The reviews on the back of this book are overwhelmingly positive. Of course, if I was publishing a book I would put all the nice things that people said about it all over the cover, but there are about twenty people/organisations saying something along the lines of “wow!” and nothing at all about what the story is about.
I see why they cannot say too much about the story, it would spoil it. A scientist and her team are working on something big in the Amazonian jungle, another scientist goes out there, bad stuff happens, another scientist (the protagonist) goes out there, then things really kick off. Unfortunately, the protagonist does not get out to the jungle until exactly halfway through the book. Then it does get good. But for the first half of the book I kept checking back on all these reviews, bold claims such as “the best book of the summer” and “a masterpiece.” Also, the reviews suggest lots of complicated science, and I am by no means a scientist and I did not find it hard to follow.
I did not love it as much as all these professional critics seemed to. There are a couple of twists towards the end, one of which is very easy to see coming, otherwise, what would have been the point. There is a well-written, exciting and harrowing birth scene.
There are several hugely controversial and interesting moral questions that this research brings up, but Patchett chooses to avoid discussing them too much. The scientists are in the Amazon primarily to investigate the phenomena of a tribe where the woman are able to bear children until the end of their lives. And they do, the poor things. I am going to ignore the plot-hole that if this were the case then this tribe would have taken over the Amazon (if not the world) by now because they are much better at reproducing than the rest of us. None of the characters really question whether we should be interfering with untouched societies so that older women in the West can have babies if they feel like it. The story does address whether this is just a matter of functioning eggs of if there are other factors to be considered in a woman in her seventies becoming pregnant, even if the issue of child-rearing in someone’s seventies is not discussed.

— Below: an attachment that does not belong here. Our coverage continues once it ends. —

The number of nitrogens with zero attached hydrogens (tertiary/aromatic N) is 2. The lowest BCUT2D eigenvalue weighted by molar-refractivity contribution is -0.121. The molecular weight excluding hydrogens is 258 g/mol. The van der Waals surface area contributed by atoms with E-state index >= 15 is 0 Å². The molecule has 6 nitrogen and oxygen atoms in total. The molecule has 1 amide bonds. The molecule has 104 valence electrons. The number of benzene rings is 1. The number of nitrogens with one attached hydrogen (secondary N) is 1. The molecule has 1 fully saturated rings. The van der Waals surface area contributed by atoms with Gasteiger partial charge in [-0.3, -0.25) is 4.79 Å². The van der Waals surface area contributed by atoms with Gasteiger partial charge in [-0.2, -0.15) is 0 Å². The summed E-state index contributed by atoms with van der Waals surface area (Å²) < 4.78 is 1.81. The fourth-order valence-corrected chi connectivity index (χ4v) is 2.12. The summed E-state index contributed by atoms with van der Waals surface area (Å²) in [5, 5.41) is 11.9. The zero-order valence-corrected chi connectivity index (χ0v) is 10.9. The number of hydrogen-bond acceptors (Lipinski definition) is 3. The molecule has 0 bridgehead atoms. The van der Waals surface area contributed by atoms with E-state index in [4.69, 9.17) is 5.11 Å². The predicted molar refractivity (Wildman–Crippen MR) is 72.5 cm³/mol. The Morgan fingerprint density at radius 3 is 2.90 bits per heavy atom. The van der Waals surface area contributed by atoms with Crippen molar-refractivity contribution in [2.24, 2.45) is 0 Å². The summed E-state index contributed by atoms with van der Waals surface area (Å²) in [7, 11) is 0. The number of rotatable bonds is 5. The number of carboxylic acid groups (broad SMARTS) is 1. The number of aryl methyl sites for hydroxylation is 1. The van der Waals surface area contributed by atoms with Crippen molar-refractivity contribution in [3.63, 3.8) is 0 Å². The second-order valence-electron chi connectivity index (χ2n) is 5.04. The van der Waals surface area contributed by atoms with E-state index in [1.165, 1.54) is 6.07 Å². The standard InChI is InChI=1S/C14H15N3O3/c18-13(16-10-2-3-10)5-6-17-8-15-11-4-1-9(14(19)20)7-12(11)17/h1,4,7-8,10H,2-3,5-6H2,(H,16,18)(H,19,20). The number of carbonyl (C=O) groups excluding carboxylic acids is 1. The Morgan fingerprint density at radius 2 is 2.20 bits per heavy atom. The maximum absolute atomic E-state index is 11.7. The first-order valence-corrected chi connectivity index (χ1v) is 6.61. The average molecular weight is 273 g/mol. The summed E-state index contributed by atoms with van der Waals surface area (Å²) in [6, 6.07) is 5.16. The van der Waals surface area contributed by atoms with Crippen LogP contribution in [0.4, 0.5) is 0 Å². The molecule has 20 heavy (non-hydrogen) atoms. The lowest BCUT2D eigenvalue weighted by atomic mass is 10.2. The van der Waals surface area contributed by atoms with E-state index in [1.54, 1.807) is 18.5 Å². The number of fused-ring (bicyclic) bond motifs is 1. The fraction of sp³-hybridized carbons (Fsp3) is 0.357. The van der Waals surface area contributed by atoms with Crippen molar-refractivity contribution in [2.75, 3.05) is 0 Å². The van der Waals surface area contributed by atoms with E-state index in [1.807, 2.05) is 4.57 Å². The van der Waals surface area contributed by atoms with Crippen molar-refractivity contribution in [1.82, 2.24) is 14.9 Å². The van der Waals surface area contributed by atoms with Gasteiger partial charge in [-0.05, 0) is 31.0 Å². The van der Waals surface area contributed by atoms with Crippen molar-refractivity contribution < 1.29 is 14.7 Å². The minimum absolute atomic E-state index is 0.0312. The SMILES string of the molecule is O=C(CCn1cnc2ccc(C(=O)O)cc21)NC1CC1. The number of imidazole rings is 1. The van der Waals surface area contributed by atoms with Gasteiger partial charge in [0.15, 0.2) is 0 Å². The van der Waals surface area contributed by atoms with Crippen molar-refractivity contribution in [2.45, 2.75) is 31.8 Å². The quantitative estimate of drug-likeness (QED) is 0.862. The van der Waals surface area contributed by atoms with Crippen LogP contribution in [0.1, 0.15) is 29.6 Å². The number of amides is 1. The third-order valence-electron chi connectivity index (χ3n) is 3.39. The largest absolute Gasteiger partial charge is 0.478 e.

The tribe are also testing some of the drugs in development. They do not know what they are testing and the are apparently being paid in Cokes. Our protagonist expresses mild discomfort at this situation, but that is all. We very briefly discuss the issue of whether a drug company might fund research into fertility for old ladies, but not something that could cure a devastating disease in the third world. So many interesting subjects are brought up, then dropped.
The reviews raised my expectations right up, so I was disappointed. The story is unusual but left me unimpressed. This does raise several excellent discussion points, though, and would enjoy talking about these issues at a book group.